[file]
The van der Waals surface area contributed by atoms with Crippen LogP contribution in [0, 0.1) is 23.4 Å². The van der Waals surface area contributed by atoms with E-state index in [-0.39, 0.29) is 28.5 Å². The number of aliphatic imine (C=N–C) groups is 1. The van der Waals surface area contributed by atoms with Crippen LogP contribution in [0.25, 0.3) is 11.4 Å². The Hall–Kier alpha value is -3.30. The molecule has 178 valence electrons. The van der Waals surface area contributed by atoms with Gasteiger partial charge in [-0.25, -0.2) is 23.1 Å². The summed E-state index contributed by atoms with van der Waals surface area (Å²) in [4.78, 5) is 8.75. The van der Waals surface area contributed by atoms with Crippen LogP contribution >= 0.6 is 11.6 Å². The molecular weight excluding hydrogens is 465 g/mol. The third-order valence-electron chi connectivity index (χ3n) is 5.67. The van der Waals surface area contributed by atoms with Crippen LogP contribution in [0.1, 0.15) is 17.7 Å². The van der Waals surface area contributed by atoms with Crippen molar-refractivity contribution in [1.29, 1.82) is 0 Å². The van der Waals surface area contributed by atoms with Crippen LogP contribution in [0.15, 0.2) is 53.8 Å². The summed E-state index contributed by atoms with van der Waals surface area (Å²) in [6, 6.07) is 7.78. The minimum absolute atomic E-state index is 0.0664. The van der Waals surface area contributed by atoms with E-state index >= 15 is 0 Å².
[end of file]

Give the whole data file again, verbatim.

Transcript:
The van der Waals surface area contributed by atoms with Crippen LogP contribution in [0, 0.1) is 23.4 Å². The van der Waals surface area contributed by atoms with E-state index in [-0.39, 0.29) is 28.5 Å². The number of aliphatic imine (C=N–C) groups is 1. The van der Waals surface area contributed by atoms with Crippen LogP contribution in [0.25, 0.3) is 11.4 Å². The Hall–Kier alpha value is -3.30. The molecule has 178 valence electrons. The van der Waals surface area contributed by atoms with Gasteiger partial charge in [-0.25, -0.2) is 23.1 Å². The summed E-state index contributed by atoms with van der Waals surface area (Å²) in [4.78, 5) is 8.75. The van der Waals surface area contributed by atoms with Crippen LogP contribution >= 0.6 is 11.6 Å². The molecular weight excluding hydrogens is 465 g/mol. The third-order valence-electron chi connectivity index (χ3n) is 5.67. The van der Waals surface area contributed by atoms with Crippen LogP contribution in [0.1, 0.15) is 17.7 Å². The van der Waals surface area contributed by atoms with Crippen molar-refractivity contribution in [1.29, 1.82) is 0 Å². The van der Waals surface area contributed by atoms with Crippen LogP contribution in [0.15, 0.2) is 53.8 Å². The summed E-state index contributed by atoms with van der Waals surface area (Å²) in [6, 6.07) is 7.78. The minimum absolute atomic E-state index is 0.0664. The van der Waals surface area contributed by atoms with E-state index >= 15 is 0 Å².